How Olympian 'underdog' Professor Vera Ignjatovic achieved her goals

Serbian-born Professor Vera Ignjatovic is the Group Leader of Haematology Research at Murdoch Children's Research Institute and a former handball player who represented Australia at the Sydney 2000 Olympic Games. A specialist in the field of paediatric thrombosis, Professor Ignjatovic is also an advocate for diversity, inclusion and gender equality, is on the Board of Toyota Community Foundation Australia and a member of the Women in Science Parkville Precinct (WiSPP) committee.

You moved to Australia from Serbia when you were 13, went to university at 16 and were an Olympian in your 20s.  You describe yourself as an underdog. Is that what drives you?

I've had quite a few changes in my life. The biggest was moving to Australia with my family. We didn't know the language. While tough, it allowed my family to bond. But I have always felt like I’ve had to ‘catch up’, whether the language or age difference. Socially it was difficult for me to interact at university as I couldn’t go out, so instead sport was my outlet.

In Serbia I played handball but when I came here I didn't know handball existed so I played basketball. A friend found out about a handball team in Carlton. We went to a training session and the goalkeeper rolled her ankle so I offered to step in. Within two weeks of being goalkeeper I was asked to train with the Australian team.

Even while representing Australia, we were amateurs playing with professionals - we were the underdogs. We weren't expected to win.

But we were still training and trying to compete to the same level as everyone else. And that has taught me that sometimes it's not just about whether you win. Sometimes it's about participating and the mission that you have towards a certain activity.

That determination and passion has influenced the way in which I work and live my life. Whether it's chasing research funding, doing medical research and contributing to help improve the lives of children or my passion for team sport and teamwork. 

What was it like competing in the Sydney2000 Olympics as a goalkeeper with the Women’s Handball team?

It was very exciting, and that was a very special part of my life. We were training for the Olympics for four years, all the while hoping we don't get injured and that we make the team. 

In Sydney there was a special energy. Walking into the stadium with 110,000 people screaming from the top of their lungs was pretty crazy. We were all screaming as well. I had my family there which was quite special.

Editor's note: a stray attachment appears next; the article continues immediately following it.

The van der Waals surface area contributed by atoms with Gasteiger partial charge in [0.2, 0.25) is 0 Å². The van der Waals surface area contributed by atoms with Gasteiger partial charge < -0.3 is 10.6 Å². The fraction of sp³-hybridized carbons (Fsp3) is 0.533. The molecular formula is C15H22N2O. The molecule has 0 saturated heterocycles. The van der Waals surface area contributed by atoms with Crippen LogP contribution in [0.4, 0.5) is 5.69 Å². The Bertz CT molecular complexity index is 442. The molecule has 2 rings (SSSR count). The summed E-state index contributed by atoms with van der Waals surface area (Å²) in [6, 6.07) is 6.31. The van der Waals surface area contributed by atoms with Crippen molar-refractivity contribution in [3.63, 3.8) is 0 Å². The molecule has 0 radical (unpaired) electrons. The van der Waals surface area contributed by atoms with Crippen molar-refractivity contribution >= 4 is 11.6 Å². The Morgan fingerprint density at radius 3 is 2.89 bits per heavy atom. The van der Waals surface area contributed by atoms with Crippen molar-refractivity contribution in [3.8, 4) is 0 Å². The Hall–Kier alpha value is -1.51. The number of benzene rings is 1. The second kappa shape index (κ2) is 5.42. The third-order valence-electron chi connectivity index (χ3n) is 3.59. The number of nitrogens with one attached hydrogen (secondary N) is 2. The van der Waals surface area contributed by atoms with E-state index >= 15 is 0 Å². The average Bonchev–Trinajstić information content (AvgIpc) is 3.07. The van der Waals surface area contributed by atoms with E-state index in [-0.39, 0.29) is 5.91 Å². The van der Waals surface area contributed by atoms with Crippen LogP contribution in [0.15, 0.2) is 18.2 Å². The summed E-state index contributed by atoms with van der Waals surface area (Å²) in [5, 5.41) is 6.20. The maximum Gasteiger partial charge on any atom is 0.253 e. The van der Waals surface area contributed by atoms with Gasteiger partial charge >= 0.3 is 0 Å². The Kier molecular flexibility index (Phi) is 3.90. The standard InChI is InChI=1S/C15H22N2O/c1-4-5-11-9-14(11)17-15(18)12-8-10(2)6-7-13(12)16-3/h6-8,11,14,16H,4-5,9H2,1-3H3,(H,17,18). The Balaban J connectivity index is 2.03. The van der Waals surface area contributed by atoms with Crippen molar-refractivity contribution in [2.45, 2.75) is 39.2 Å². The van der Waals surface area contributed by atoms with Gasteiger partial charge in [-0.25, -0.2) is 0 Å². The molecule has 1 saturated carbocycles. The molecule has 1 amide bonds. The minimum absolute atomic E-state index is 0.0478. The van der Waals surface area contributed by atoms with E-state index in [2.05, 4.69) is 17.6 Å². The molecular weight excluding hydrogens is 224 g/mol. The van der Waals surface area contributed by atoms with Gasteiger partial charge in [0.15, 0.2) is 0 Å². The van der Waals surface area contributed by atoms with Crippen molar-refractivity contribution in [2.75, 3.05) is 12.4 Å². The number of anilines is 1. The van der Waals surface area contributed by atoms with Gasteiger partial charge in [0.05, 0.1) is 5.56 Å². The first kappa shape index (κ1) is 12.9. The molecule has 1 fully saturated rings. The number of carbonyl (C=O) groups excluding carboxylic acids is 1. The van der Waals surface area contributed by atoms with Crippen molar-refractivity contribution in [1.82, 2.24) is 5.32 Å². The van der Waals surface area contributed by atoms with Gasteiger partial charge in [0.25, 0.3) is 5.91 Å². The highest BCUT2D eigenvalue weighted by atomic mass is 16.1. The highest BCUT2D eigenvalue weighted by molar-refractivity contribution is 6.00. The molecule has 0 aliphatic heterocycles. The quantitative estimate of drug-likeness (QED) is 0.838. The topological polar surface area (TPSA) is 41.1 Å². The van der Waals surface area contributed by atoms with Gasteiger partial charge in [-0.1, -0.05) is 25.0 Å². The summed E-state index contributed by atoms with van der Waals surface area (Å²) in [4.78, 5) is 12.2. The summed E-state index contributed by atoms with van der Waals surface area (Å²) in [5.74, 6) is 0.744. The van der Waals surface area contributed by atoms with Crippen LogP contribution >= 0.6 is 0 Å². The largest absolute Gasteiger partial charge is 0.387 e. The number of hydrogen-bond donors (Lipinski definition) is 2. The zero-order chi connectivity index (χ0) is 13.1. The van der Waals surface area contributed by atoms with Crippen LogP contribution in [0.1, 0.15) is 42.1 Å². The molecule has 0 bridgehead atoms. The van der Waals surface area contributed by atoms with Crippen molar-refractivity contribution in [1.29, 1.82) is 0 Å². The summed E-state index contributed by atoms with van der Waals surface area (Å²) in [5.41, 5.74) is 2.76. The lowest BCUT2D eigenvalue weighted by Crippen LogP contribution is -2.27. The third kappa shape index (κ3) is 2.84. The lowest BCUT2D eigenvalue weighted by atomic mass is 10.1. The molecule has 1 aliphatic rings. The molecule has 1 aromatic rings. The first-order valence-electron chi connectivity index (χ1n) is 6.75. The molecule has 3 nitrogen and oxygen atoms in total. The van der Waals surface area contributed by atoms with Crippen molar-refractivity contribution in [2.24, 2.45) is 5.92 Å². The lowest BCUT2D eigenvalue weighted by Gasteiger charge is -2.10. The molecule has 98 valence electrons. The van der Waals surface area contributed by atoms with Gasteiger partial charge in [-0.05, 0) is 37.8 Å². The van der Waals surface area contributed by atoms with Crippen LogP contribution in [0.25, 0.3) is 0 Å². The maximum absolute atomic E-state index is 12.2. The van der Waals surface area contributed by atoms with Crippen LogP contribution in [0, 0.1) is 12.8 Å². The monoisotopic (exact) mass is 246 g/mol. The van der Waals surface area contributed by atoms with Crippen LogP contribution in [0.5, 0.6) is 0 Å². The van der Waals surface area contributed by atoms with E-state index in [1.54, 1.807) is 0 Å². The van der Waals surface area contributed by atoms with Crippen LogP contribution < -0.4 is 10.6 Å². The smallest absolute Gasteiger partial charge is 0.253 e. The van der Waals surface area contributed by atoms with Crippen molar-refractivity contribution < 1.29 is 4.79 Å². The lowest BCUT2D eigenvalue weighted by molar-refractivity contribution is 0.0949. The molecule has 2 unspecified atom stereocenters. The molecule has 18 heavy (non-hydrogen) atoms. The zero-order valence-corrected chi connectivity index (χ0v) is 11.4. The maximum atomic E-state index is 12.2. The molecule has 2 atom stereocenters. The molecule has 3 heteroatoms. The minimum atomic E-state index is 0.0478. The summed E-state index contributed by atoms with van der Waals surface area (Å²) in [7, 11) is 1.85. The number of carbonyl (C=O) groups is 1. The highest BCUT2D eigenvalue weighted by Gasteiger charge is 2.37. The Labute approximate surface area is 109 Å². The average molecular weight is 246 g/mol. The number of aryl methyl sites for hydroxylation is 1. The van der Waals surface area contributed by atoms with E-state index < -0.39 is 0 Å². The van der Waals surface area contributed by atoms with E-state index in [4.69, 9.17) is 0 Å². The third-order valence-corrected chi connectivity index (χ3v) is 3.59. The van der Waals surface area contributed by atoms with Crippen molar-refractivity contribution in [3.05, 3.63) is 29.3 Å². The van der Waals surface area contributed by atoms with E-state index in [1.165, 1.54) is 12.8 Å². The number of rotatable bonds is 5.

At the same time, after you finish an event like that - for people that are not professional athletes (most Olympians are not) you just go back to your normal life. There's this huge anticlimax that not many people speak about. A lot of us were left wondering: what happens next?  That's where luckily I found my job at Murdoch Children’s Research Centre, and that created a new focus for me in my life.

How do you handle the responsibility of being a goalie, and how does this relate to your professional life?

Being a goalkeeper can be a lonely position which carries high responsibility and not many people want to be in that position. 

In handball we get a lot of goals but sometimes we have to accept responsibility - sometimes it is the goalkeeper's fault. If is it my fault, if I’ve stumbled for example, I have never had a problem saying: “OK, this one is on me”. But sometimes it's a combination of things and then, if you’re part of a good team, then you won’t feel like it is your fault.

I think that that's also helped me in the  working scenario, to go: “Hey, I'm sorry - this is on me, I’ve made a mistake”. And it’s also teaching the next generations that it's OK to make mistakes and not be paralyzed by them. We all make mistakes, then move on. We say: “Let’s keep going and what have we learned?”

Has your Olympics experience helped in your professional life?

Definitely. As a team, we didn't expect to win and no-one expected us to win anything but yet we competed. We gave everything, and in one of the games we played against the World Champions at the time - Norway - they only beat us by 10 goals. For an amateur team to lose by that small a margin it was like two professional teams playing each other. Even at halftime we thought we were on top of the World. We lost by ten goals and we celebrated it.